By KIERAN FINNANE
Messaging is what Councillor Jacinta Nampijinpa Price does best: it is the way she earns her living as Yamba the Honeyant’s best friend in TV and live shows for children; it has taken her very quickly to national prominence, speaking forthrightly on violence in Aboriginal communities, particularly perpetrated by men against women and perpetuated, as she sees it, by aspects of traditional Aboriginal culture.
It has been surprising then to see this confidant, articulate and talented woman take a low profile in the Town Council, where she has sat since the by-election of late 2015.
She describes herself as still “quite fresh” in the role in terms of learning the ropes, and says the incoming council, with at least five new councillors, will take time to hit its stride for this reason.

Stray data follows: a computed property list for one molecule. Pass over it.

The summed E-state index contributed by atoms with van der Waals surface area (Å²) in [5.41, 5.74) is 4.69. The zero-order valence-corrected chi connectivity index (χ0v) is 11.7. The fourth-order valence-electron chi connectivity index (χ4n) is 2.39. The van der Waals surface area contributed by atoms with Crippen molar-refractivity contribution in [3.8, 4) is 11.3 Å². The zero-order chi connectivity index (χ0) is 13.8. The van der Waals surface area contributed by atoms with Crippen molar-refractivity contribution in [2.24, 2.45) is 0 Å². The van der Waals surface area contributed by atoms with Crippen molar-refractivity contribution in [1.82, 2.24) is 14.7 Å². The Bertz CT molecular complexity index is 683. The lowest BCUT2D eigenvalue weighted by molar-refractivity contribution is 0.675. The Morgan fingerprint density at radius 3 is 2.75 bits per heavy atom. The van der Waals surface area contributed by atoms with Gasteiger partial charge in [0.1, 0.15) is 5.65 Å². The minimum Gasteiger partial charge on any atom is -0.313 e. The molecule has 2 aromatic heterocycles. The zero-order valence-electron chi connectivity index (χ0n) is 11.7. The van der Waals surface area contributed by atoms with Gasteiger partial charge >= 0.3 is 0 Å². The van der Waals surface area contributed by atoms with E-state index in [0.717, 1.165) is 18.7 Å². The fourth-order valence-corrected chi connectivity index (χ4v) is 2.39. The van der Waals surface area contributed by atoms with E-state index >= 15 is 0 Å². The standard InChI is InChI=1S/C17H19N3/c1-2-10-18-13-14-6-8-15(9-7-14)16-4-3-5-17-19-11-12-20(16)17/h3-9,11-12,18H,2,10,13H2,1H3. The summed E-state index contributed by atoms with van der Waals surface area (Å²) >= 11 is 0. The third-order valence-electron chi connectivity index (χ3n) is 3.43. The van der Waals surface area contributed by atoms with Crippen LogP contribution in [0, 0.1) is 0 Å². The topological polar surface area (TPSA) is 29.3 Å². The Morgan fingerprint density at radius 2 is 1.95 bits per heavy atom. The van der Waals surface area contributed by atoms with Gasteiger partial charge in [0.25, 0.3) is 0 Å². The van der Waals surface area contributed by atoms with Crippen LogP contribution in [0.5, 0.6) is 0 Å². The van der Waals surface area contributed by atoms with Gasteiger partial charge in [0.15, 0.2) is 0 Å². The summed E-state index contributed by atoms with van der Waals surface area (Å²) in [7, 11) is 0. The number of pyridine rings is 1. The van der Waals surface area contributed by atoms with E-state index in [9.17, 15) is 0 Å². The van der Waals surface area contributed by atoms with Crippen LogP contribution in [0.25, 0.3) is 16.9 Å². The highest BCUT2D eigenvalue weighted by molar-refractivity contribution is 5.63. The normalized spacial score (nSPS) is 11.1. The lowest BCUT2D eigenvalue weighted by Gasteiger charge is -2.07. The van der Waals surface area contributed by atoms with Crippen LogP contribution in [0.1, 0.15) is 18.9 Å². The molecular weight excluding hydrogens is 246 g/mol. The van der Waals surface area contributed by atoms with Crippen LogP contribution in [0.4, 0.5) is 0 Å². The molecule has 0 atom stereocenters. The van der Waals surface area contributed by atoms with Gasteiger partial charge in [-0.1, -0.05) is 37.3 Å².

Her comments in the council chamber, when she has made them, have almost always been prefaced by “I agree with the Deputy Mayor”, referring to Jamie de Brenni, whose lead in debates and votes she has followed.
She laughs when this is put to her and gives an instance of when she hasn’t agreed with him (she defended a council policy document’s plain speaking about the town’s demographics, as it wasn’t “a pitch to tourists”.)
In this election, on their how-to-votes, Crs Price and de Brenni are preferencing each other at number two, and their preferred make-up of the eight-member council (plus mayor) differs only in Cr Price’s inclusion of Donna Lemon, as opposed to Cr de Brenni’s of Glen Auricht.
What explains her close relationship with Cr de Brenni?
“We came into council at the same time and we share a lot of commonalities in the way we think, the way we see our town.